As you have no doubt read by now, the Supreme Court of Canada has issued its widely
anticipated ruling in R. v. Fearon. As we have
previously reported the issue on the appeal was whether the
police could search a person's phone as an incident of their
arrest or whether a warrant is needed. More details of the
circumstances giving rise to the appeal can be found in this
earlier post. In a four to three decision the Court ruled that such
searches were ok, subject to some very strict guidelines and
restrictions. The court recognized that the power to search without
a warrant, incidental to a lawful arrest, is an extraordinary power
that needs to be particularly constrained when a cell phone is
involved, because of the amount of personal information to be found
on such devices.
According to the majority, four criteria must be met to permit
such searches to comply with s. 8 of the Charter.
"First, the arrest must be lawful. Second, the search must
be truly incidental to the arrest. This requirement should be
strictly applied to permit searches that must be done promptly upon
arrest in order to effectively serve the law enforcement purposes.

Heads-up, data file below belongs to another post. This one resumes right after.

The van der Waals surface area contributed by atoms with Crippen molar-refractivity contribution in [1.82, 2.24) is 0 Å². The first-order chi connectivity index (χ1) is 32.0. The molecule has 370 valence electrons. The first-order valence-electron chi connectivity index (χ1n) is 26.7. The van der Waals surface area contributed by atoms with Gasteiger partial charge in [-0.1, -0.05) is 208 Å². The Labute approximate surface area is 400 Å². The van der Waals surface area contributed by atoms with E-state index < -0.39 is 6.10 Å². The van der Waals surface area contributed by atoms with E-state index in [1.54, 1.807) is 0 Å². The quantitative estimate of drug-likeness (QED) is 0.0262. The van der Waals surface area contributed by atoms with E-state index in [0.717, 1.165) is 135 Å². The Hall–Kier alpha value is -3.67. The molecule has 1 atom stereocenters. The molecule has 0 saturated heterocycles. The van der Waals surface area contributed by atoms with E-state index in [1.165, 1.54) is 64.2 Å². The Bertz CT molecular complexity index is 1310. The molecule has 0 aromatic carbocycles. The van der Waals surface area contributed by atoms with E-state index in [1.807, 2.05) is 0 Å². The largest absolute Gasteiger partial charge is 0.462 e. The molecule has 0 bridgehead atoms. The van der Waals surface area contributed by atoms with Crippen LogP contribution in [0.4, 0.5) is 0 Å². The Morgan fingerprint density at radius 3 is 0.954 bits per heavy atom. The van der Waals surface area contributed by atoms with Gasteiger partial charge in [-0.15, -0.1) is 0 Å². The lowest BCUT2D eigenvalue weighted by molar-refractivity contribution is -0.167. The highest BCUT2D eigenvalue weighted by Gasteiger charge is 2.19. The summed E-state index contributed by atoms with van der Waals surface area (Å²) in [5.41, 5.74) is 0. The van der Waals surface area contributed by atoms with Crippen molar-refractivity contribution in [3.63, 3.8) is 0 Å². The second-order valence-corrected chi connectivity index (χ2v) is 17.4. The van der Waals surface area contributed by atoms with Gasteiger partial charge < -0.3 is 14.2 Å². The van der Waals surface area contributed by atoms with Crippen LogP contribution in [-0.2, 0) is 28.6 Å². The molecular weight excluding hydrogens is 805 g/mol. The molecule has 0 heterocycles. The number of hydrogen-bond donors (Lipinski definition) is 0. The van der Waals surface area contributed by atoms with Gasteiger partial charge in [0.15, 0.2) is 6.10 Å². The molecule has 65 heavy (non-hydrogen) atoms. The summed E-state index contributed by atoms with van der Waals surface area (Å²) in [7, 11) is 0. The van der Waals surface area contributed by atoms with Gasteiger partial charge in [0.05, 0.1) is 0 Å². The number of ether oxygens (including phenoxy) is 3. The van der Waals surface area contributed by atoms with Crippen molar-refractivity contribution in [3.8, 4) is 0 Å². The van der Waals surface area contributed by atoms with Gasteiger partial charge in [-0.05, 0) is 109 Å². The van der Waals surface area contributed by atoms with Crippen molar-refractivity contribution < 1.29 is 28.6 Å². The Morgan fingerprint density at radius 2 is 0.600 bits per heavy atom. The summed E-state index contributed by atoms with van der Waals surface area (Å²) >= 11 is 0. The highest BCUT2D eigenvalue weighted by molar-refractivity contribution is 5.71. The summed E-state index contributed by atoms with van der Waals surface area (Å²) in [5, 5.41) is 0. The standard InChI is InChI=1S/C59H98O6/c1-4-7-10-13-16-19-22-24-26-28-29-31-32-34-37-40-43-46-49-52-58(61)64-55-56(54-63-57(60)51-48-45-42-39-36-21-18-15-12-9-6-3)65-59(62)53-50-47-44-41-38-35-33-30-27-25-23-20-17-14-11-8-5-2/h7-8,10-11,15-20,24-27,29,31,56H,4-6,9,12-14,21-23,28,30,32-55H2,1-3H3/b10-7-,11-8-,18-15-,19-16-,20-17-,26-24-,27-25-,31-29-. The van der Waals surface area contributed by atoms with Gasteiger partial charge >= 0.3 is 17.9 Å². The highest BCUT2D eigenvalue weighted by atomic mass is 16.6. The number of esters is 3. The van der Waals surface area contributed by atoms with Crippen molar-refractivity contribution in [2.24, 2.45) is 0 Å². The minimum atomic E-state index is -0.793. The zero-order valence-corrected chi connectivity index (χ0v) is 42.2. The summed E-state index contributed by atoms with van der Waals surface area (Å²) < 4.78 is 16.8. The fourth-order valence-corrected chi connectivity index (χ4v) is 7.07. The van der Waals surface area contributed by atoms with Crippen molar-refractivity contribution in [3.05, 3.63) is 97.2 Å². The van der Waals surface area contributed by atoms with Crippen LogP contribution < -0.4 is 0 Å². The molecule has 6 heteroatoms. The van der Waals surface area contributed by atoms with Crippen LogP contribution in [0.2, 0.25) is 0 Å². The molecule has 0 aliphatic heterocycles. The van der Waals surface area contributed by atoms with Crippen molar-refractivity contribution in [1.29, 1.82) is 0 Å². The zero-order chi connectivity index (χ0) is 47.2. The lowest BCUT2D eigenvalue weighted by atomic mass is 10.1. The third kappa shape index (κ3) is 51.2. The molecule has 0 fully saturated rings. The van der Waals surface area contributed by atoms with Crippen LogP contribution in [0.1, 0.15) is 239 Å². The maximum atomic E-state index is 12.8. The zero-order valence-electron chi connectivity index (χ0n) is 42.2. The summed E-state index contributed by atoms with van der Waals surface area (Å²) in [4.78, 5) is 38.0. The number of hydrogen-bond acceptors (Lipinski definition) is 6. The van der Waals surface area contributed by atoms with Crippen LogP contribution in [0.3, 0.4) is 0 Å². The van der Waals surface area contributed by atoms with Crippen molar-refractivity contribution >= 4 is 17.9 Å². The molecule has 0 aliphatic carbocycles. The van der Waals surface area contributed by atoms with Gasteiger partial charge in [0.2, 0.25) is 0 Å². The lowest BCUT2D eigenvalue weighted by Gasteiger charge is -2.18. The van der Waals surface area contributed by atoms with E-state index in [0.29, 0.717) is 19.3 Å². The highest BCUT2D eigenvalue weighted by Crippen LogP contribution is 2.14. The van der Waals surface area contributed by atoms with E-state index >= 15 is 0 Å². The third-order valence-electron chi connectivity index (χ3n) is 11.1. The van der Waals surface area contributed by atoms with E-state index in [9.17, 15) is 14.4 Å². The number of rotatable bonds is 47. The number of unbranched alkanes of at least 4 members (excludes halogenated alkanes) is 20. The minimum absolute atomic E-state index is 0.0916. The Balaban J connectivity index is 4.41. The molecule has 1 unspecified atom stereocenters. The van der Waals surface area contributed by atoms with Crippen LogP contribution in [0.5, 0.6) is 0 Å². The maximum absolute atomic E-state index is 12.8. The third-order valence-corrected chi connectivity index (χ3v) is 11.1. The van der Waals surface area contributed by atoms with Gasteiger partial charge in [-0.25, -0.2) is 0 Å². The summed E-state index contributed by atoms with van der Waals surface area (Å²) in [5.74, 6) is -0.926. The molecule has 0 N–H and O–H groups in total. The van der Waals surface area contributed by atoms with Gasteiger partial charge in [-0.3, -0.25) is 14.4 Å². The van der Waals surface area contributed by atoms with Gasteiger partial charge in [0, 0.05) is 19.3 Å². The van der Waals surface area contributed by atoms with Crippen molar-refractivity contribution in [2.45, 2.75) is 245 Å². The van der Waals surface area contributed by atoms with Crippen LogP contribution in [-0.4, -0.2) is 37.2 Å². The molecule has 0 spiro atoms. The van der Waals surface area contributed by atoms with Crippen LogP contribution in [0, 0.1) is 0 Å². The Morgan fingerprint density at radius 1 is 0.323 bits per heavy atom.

In this context, those purposes are protecting the police, the
accused or the public; preserving evidence; and, if the
investigation will be stymied or significantly hampered absent the
ability to promptly conduct the search, discovering evidence.
Third, the nature and the extent of the search must be tailored to
its purpose. In practice, this will mean that only recently sent or
drafted emails, texts, photos and the call log will, generally, be
available, although other searches may, in some circumstances, be
justified. Finally, the police must take detailed notes of what
they have examined on the device and how they examined it. The
notes should generally include the applications searched, the
extent of the search, the time of the search, its purpose and its
duration. The record keeping requirement is important to the
effectiveness of after the fact judicial review. It will also help
police officers to focus on whether what they are doing in relation
to the phone falls squarely within the parameters of a lawful
search incident to arrest."
These criteria or conditions, particularly the second and third,
are likely to cause considerable confusion and be the subject of
considerable discussion among law enforcement agencies trying to
put them into every day use.
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